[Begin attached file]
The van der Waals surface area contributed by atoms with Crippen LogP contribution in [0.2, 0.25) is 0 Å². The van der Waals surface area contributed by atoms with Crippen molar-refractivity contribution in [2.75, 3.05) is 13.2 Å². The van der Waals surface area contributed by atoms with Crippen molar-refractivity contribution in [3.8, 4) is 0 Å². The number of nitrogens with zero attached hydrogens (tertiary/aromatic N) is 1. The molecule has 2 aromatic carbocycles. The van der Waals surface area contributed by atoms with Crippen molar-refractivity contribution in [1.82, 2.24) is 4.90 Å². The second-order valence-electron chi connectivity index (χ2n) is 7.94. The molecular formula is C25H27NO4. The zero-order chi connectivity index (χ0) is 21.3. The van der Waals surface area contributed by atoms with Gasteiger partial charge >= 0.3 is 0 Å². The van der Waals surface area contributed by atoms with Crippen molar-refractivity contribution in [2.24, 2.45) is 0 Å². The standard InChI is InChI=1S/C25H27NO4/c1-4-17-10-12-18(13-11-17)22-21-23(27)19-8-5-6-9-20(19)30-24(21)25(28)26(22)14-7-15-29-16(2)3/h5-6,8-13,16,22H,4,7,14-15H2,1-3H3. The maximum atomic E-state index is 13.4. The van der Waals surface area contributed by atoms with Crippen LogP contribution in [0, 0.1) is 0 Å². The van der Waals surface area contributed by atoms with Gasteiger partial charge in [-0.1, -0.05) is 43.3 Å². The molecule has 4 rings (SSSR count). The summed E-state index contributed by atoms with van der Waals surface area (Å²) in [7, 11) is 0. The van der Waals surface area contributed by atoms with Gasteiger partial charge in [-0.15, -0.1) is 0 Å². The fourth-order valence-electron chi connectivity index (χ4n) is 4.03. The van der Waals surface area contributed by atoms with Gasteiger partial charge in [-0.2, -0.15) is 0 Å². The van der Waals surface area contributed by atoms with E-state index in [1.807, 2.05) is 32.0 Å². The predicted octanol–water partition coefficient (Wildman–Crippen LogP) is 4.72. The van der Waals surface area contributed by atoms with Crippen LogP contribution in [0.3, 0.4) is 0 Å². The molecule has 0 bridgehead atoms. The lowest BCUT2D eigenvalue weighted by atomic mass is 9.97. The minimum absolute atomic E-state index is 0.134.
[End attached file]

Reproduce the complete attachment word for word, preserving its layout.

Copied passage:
The van der Waals surface area contributed by atoms with Crippen LogP contribution in [0.2, 0.25) is 0 Å². The van der Waals surface area contributed by atoms with Crippen molar-refractivity contribution in [2.75, 3.05) is 13.2 Å². The van der Waals surface area contributed by atoms with Crippen molar-refractivity contribution in [3.8, 4) is 0 Å². The number of nitrogens with zero attached hydrogens (tertiary/aromatic N) is 1. The molecule has 2 aromatic carbocycles. The van der Waals surface area contributed by atoms with Crippen molar-refractivity contribution in [1.82, 2.24) is 4.90 Å². The second-order valence-electron chi connectivity index (χ2n) is 7.94. The molecular formula is C25H27NO4. The zero-order chi connectivity index (χ0) is 21.3. The van der Waals surface area contributed by atoms with Gasteiger partial charge >= 0.3 is 0 Å². The van der Waals surface area contributed by atoms with Crippen molar-refractivity contribution in [2.24, 2.45) is 0 Å². The standard InChI is InChI=1S/C25H27NO4/c1-4-17-10-12-18(13-11-17)22-21-23(27)19-8-5-6-9-20(19)30-24(21)25(28)26(22)14-7-15-29-16(2)3/h5-6,8-13,16,22H,4,7,14-15H2,1-3H3. The maximum atomic E-state index is 13.4. The van der Waals surface area contributed by atoms with Crippen LogP contribution in [0, 0.1) is 0 Å². The van der Waals surface area contributed by atoms with Gasteiger partial charge in [-0.1, -0.05) is 43.3 Å². The molecule has 4 rings (SSSR count). The summed E-state index contributed by atoms with van der Waals surface area (Å²) in [7, 11) is 0. The van der Waals surface area contributed by atoms with Gasteiger partial charge in [-0.15, -0.1) is 0 Å². The fourth-order valence-electron chi connectivity index (χ4n) is 4.03. The van der Waals surface area contributed by atoms with Gasteiger partial charge in [-0.2, -0.15) is 0 Å². The van der Waals surface area contributed by atoms with E-state index in [1.807, 2.05) is 32.0 Å². The predicted octanol–water partition coefficient (Wildman–Crippen LogP) is 4.72. The van der Waals surface area contributed by atoms with Crippen LogP contribution in [0.3, 0.4) is 0 Å². The molecule has 0 bridgehead atoms. The lowest BCUT2D eigenvalue weighted by atomic mass is 9.97. The minimum absolute atomic E-state index is 0.134.